Kid climbers tend to be even more varied in their skill levels and preferences than ever before. There are all types nowadays; some kids may never step a climbing shoe outside the gym, while others follow mom and dad around multi-pitch wilderness climbing destinations on any given weekend. Some kids will be crack climbing prodigies while others can crank V8 at world-class boulder fields.
There is a wide range of pricing for modern climbing shoes for kids. We get into the weeds with these shoes to detail the price versus performance. It may surprise you to find out that new climbing shoes we tested range in price; but don't fear, we break down the value of each to make sure you can find a shoe that is right for your kid crusher. We awarded the Butora Brava the Best Buy Award for having good performance for a great price, but if your kid is more advanced, the more aggressive Evolv Ashima or the La Sportiva Maverink may hold more value for your child.
Edging is when you use, you guessed it, the edge of your climbing shoe to step onto a small lip of rock. Edges are the most common type of foothold.
Both the hardest boulderers and the most dedicated crack climbers will need a shoe that can edge well. A shoe that edges well will be paramount to helping reduce the amount of arm fatigue. If you can easily stand on small edges, you can then relax your arms and focus on the next move. Some shoes we tested are exceptional edging shoes, while others aren't. A shoe that edges well will normally be relatively stiff to help give support to the foot. Some great edging shoes use the ironically named No-Edge technology, where the rounded tip of the shoe lacks a proper edge, allowing the toes to get up close and personal with the minuscule holds for the most sensitivity on the small edges. While the Butora Brava is a good value for the price, it does not edge very well. The platform lacks the stiffness needed to be able to comfortably stand on the smaller edges, requiring the climber to maintain more tension to keep from slipping off.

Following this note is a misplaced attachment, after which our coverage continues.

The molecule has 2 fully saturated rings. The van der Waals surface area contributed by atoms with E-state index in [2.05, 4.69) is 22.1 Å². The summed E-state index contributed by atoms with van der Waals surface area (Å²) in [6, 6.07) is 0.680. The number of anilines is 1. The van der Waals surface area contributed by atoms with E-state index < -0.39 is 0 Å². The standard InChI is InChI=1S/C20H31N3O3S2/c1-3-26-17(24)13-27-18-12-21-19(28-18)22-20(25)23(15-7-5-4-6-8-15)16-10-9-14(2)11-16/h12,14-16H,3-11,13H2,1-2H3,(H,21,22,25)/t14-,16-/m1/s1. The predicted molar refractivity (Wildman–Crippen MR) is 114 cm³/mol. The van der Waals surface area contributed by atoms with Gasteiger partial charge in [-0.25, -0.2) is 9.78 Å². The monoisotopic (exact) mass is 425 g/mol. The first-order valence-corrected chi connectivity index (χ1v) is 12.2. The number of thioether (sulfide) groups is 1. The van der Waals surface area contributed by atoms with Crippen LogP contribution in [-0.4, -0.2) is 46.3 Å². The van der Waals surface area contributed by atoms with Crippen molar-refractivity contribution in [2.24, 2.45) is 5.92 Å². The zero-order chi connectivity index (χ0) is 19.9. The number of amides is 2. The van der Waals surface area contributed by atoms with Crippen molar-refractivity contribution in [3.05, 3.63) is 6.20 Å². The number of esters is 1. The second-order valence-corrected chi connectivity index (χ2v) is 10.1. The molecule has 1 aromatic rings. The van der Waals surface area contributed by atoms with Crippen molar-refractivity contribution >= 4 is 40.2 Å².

More and more kids are venturing outdoors to climb. If they climb outside long enough, they will eventually encounter cracks.
We found ourselves climbing cracks on Joshua Tree, North Carolina and Oklahoma granite, as well as cracks in the basalt of southern Utah, and sandstone near Flagstaff at the Oak Creek Canyon Overlook. We focused on how well the shoes performed in the cracks as well as how well the shoes protected our feet. With such a wide variety of kids shoes available, some crushed in the cracks and did a good job of keeping their feet comfortable, such as the Evolv Ashima and the La Sportiva Maverink, while others are so soft, trying to climb cracks in them ends up being super painful, such as the La Sportiva Gripit.